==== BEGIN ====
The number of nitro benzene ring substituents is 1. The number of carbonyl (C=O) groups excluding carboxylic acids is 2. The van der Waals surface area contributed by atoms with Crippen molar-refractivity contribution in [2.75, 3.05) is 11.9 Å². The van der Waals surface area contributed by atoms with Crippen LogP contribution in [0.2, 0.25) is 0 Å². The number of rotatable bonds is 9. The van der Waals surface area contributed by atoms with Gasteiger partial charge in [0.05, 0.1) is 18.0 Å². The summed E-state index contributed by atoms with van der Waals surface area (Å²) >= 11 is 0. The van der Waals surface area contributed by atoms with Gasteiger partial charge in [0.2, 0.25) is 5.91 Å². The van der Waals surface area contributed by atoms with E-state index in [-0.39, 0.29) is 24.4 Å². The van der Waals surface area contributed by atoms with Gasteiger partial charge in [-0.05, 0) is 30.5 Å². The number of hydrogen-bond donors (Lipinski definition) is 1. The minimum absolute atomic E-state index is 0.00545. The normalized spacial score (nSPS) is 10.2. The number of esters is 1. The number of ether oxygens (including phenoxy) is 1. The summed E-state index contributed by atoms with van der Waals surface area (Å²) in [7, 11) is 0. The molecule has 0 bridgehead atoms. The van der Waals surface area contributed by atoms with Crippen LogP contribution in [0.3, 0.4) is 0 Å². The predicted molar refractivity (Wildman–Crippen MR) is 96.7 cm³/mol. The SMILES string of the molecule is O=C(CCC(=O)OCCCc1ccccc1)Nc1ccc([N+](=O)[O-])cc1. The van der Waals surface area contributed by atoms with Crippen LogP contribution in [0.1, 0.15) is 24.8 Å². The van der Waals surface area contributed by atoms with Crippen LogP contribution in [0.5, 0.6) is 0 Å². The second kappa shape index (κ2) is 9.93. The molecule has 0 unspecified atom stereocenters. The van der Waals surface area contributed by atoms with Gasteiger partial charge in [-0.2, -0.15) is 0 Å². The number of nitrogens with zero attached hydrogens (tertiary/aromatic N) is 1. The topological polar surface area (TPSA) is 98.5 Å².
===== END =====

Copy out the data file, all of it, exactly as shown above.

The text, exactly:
The number of nitro benzene ring substituents is 1. The number of carbonyl (C=O) groups excluding carboxylic acids is 2. The van der Waals surface area contributed by atoms with Crippen molar-refractivity contribution in [2.75, 3.05) is 11.9 Å². The van der Waals surface area contributed by atoms with Crippen LogP contribution in [0.2, 0.25) is 0 Å². The number of rotatable bonds is 9. The van der Waals surface area contributed by atoms with Gasteiger partial charge in [0.05, 0.1) is 18.0 Å². The summed E-state index contributed by atoms with van der Waals surface area (Å²) >= 11 is 0. The van der Waals surface area contributed by atoms with Gasteiger partial charge in [0.2, 0.25) is 5.91 Å². The van der Waals surface area contributed by atoms with E-state index in [-0.39, 0.29) is 24.4 Å². The van der Waals surface area contributed by atoms with Gasteiger partial charge in [-0.05, 0) is 30.5 Å². The number of hydrogen-bond donors (Lipinski definition) is 1. The minimum absolute atomic E-state index is 0.00545. The normalized spacial score (nSPS) is 10.2. The number of esters is 1. The number of ether oxygens (including phenoxy) is 1. The summed E-state index contributed by atoms with van der Waals surface area (Å²) in [7, 11) is 0. The molecule has 0 bridgehead atoms. The van der Waals surface area contributed by atoms with Crippen LogP contribution in [0.3, 0.4) is 0 Å². The predicted molar refractivity (Wildman–Crippen MR) is 96.7 cm³/mol. The SMILES string of the molecule is O=C(CCC(=O)OCCCc1ccccc1)Nc1ccc([N+](=O)[O-])cc1. The van der Waals surface area contributed by atoms with Crippen LogP contribution in [0.1, 0.15) is 24.8 Å². The van der Waals surface area contributed by atoms with Crippen LogP contribution in [0.5, 0.6) is 0 Å². The second kappa shape index (κ2) is 9.93. The molecule has 0 unspecified atom stereocenters. The van der Waals surface area contributed by atoms with Gasteiger partial charge in [-0.2, -0.15) is 0 Å². The number of nitrogens with zero attached hydrogens (tertiary/aromatic N) is 1. The topological polar surface area (TPSA) is 98.5 Å².